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Three investment principles to always remember

Jonathan Wright

Jonathan Wright - Fidelity Personal Investing

It’s been a bumpy start for financial markets this year. Geo-political tensions in the Middle East caused oil prices to rise, as investors feared the impact this would have on the availability of this crucial commodity.

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Gold rose too, reaching a seven year high earlier in the week as investors warmed to the precious metal’s safe haven status.

Equities bounced around on the ebb and flow of headlines.

Now that the tensions appear to be easing and investors are focusing on the positive prospects of a US-China “phase one” trade deal next week, markets are ending the week in a much more buoyant mood.

In fact, yesterday Wall Street’s main indices hit record highs in a relief rally. It’s a timely reminder that when markets fall they can also bounce back quickly. As investors it’s important to always try and keep a long-term view and avoid knee-jerk reactions when volatility strikes.

Of course, markets never go up in a straight line, so we should expect further volatility in the future, whatever the direction of events in the Middle East, or closer to home as markets respond to the UK’s negotiations over leaving the European Union.

Here are three important investment principles that have stood the test of time and should always be remembered when the outlook is uncertain.

1 - Be diversified

Being diversified, or not “putting all your eggs in one basket”, is crucial for all investors. Taking too much risk and investing in one asset you really believe in can have dire consequences if you get it wrong. Similarly, not taking enough risk and investing in a very cautious way could mean over time your investments have not grown enough to beat the negative effects of inflation.

With stock market investing there are no guarantees and even the experts get it wrong, so spreading your investments over a range of different assets, like shares, bonds and property, over a number of different regions and sectors, is the best way to be diversified. That way, the investments doing well will compensate for the ones doing not so well. The easiest way to get this diversification is through a fund. For fund ideas, a good place to start is Fidelity’s Select 50 list of recommended funds or the Fidelity Select 50 Balanced Fund which, as its name suggests, provides a balance of different investments in the one fund.

2 - Don’t try and time the market

When it comes to investing, it is time in the market that’s important, rather than trying to time the market. When the stock markets get volatile it’s easy to think you can sell to prevent further losses and buy back before the markets go up again. However, in practice, this is extremely difficult. No one rings a bell at the top or the bottom of the market. Trying to time the market means you have to time two decisions perfectly - when to sell and when to re-buy again.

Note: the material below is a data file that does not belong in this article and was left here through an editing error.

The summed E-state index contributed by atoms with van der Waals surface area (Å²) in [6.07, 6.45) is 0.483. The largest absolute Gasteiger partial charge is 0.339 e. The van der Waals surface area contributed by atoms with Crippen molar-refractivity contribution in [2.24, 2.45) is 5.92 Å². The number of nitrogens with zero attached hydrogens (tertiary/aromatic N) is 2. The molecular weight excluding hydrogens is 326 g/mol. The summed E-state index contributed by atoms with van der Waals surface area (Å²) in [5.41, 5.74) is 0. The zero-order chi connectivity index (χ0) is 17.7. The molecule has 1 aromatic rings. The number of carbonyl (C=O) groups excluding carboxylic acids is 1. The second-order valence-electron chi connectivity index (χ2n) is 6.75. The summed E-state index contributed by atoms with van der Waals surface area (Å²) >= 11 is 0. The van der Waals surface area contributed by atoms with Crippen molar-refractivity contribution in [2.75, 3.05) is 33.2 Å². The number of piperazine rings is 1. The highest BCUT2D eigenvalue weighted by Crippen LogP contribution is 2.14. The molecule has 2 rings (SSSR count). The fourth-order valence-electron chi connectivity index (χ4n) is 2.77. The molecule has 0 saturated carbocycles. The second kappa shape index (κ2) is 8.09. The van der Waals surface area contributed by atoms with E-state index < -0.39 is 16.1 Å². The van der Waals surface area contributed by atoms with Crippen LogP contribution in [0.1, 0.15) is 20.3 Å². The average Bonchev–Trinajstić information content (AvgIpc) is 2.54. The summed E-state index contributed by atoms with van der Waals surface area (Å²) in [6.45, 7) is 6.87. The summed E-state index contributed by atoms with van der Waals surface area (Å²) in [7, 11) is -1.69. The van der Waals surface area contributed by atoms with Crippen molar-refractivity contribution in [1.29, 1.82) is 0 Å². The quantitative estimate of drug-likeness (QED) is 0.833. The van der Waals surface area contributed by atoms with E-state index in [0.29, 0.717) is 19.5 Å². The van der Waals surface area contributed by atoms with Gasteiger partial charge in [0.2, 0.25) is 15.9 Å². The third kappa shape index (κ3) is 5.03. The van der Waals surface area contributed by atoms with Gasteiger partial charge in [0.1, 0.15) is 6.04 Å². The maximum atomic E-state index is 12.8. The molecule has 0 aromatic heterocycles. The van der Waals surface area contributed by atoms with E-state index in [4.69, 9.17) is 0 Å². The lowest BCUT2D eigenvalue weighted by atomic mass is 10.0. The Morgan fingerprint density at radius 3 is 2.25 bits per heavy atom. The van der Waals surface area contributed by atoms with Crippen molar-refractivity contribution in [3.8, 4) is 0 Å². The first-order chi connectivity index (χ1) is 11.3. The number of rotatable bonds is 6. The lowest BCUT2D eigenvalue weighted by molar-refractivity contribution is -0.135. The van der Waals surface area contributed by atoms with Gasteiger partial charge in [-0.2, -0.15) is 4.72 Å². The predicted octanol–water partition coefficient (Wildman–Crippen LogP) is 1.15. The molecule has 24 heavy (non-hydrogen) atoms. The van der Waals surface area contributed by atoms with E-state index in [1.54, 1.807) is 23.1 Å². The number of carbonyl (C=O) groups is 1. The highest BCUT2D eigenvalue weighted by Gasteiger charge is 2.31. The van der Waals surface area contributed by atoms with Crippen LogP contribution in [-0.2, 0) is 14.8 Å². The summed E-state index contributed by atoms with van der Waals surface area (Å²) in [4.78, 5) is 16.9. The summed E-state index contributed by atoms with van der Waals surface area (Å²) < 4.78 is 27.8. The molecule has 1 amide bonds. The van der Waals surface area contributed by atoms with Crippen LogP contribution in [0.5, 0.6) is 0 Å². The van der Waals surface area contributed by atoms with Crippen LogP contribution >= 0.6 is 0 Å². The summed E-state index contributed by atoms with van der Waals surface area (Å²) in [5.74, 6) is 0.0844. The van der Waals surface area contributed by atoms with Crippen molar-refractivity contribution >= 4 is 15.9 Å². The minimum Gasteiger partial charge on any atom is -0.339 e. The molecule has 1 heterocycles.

Just as market falls come unexpectedly, so do the sudden rises. It, therefore, makes sense just to stay invested to ride out the volatility. The most important lesson with investing is to make sure you can give that investment time to grow. If you know you’ll need the money in the short-term and can’t invest it for 3-5 years, it would be foolish to take on too much risk. It could fall in value just before you need it.

Staying invested also helps you benefit from the power of compounding, which is best described as earning interest on interest. Over time it’s amazing how this adds up.

3 - Invest regularly

Making regular monthly contributions to your investments as part of a savings plan can help them grow into a sizable sum over the long-term, even if you’re only investing a small amount.

Setting up a direct debit also removes the temptation to try and time the market as your investment is made automatically for you on the same day each month. This means that over time, if the stock market is rising and falling, you’ve paid more of an average price over that period, smoothing out the investment journey.

What is the outlook for investors?

Finally, it also pays to have an understanding of the outlook for stockmarkets and the current themes investors should be aware of. This allows you to tilt your investments towards the most attractive areas and ease back in the more expensive ones. Each quarter, Fidelity Personal Investing’s Tom Stevenson writes an Investment Outlook report which is available to download. He also discusses the outlook in a live webcast which includes a Q&A session with viewers. If you missed the live broadcast, you can watch it below. Tom also explores the topics in more detail in this week’s MoneyTalk Podcast.

More on investing basics

More on principles for good investing

Important information: The value of investments and the income from them can go down as well as up, so you may get back less than you invest. Investors should note that the views expressed may no longer be current and may have already been acted upon. Overseas investments will be affected by movements in currency exchange rates. Investments in emerging markets can be more volatile than other more developed markets. Select 50 is not a personal recommendation to buy or sell a fund. This information is not a personal recommendation for any particular investment. If you are unsure about the suitability of an investment you should speak to an authorised financial adviser.

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